Quit selling yourself short
Dear Debra: My boss singled me out for praise I deserved. To behumble, I “shared” the glory with a co-worker who did only a fractionof the work. Now he, not me, is joining my boss at a departmentbriefing on my project.
Dear Debra: My boss singled me out for praise I deserved. To be humble, I “shared” the glory with a co-worker who did only a fraction of the work. Now he, not me, is joining my boss at a department briefing on my project.
Weigh whether you can elegantly set the record straight with your boss. But the next time someone says, “Great job,” don’t hesitate; say, “Thank you. I worked hard. I appreciate your comments.”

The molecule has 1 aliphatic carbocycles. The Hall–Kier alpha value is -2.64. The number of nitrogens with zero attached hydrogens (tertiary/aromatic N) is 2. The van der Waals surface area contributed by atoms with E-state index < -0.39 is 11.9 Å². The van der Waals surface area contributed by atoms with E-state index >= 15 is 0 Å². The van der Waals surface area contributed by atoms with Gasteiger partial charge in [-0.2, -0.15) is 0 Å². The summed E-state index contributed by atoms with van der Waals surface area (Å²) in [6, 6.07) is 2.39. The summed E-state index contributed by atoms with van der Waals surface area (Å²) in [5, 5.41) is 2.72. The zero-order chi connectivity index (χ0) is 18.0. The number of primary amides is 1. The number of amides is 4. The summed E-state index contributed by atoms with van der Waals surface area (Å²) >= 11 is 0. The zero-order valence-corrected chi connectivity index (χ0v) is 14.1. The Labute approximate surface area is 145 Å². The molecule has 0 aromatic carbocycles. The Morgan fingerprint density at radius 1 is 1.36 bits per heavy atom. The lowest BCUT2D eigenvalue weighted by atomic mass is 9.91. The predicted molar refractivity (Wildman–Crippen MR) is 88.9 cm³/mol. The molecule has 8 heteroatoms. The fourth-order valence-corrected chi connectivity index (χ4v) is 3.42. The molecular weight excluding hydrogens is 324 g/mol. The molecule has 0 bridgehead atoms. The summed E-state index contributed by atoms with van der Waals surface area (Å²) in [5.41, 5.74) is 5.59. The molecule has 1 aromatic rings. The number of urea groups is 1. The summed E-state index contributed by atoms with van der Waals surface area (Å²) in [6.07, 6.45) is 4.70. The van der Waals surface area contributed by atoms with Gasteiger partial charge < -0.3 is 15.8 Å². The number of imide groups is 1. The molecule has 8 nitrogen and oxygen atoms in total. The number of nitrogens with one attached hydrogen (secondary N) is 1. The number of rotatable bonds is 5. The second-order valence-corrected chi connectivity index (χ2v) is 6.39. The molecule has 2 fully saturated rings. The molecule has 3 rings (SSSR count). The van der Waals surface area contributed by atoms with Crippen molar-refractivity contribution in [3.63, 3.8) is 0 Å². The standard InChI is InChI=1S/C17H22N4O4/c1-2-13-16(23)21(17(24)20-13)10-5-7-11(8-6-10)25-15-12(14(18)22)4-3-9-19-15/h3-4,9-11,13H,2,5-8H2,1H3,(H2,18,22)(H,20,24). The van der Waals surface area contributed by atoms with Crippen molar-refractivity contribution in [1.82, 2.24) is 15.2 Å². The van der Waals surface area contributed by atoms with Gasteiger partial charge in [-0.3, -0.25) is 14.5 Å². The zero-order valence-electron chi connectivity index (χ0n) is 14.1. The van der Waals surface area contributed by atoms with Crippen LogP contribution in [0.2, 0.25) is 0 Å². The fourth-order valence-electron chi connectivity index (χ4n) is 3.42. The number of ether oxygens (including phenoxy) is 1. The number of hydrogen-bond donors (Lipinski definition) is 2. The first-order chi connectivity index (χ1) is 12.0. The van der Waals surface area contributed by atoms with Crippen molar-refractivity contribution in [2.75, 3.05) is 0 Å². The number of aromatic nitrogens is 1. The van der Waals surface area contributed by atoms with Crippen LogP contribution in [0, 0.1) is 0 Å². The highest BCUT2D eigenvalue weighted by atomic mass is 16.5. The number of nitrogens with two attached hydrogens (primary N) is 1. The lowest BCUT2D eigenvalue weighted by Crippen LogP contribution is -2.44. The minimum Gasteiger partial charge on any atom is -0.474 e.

This is what happened to my client, Liz: When her firm won a big assignment due to Liz’s work, she told her boss that, “We all worked on it, it was a team effort, the usual ‘girl’ stuff.” But she “felt like crap for not taking credit.”
When she got back to her desk, she e-mailed her boss saying, “I don’t know why I couldn’t tell you this, but the truth is, I spearheaded that project.” The result? He reiterated that it was a great job and Liz “felt a million times better.”
– Dr. Debra Condren is a coach, speaker and author of “Ambition Is Not A Dirty Word.”
Metro does not endorse the opinions of the author, or any opinions expressed on its pages.